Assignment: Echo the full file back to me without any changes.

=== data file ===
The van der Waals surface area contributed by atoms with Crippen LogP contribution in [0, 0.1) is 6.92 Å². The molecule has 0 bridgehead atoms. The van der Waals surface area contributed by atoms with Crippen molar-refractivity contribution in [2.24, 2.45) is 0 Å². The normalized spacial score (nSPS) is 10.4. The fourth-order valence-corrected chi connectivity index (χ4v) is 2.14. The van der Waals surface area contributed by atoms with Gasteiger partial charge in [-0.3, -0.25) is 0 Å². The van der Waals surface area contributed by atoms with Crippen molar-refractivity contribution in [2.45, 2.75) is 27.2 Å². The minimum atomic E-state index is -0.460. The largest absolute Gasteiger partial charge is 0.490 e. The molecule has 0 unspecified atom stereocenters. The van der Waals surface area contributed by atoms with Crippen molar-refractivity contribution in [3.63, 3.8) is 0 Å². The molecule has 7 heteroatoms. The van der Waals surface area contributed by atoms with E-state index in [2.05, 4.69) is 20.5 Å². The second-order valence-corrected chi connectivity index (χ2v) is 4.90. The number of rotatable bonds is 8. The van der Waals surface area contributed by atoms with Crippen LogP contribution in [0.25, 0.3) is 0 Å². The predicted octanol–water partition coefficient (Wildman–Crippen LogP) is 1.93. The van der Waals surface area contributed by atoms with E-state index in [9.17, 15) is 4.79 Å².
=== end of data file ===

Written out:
The van der Waals surface area contributed by atoms with Crippen LogP contribution in [0, 0.1) is 6.92 Å². The molecule has 0 bridgehead atoms. The van der Waals surface area contributed by atoms with Crippen molar-refractivity contribution in [2.24, 2.45) is 0 Å². The normalized spacial score (nSPS) is 10.4. The fourth-order valence-corrected chi connectivity index (χ4v) is 2.14. The van der Waals surface area contributed by atoms with Gasteiger partial charge in [-0.3, -0.25) is 0 Å². The van der Waals surface area contributed by atoms with Crippen molar-refractivity contribution in [2.45, 2.75) is 27.2 Å². The minimum atomic E-state index is -0.460. The largest absolute Gasteiger partial charge is 0.490 e. The molecule has 0 unspecified atom stereocenters. The van der Waals surface area contributed by atoms with Crippen molar-refractivity contribution in [3.63, 3.8) is 0 Å². The molecule has 7 heteroatoms. The van der Waals surface area contributed by atoms with E-state index in [2.05, 4.69) is 20.5 Å². The second-order valence-corrected chi connectivity index (χ2v) is 4.90. The number of rotatable bonds is 8. The van der Waals surface area contributed by atoms with Crippen LogP contribution in [0.25, 0.3) is 0 Å². The predicted octanol–water partition coefficient (Wildman–Crippen LogP) is 1.93. The van der Waals surface area contributed by atoms with E-state index in [9.17, 15) is 4.79 Å².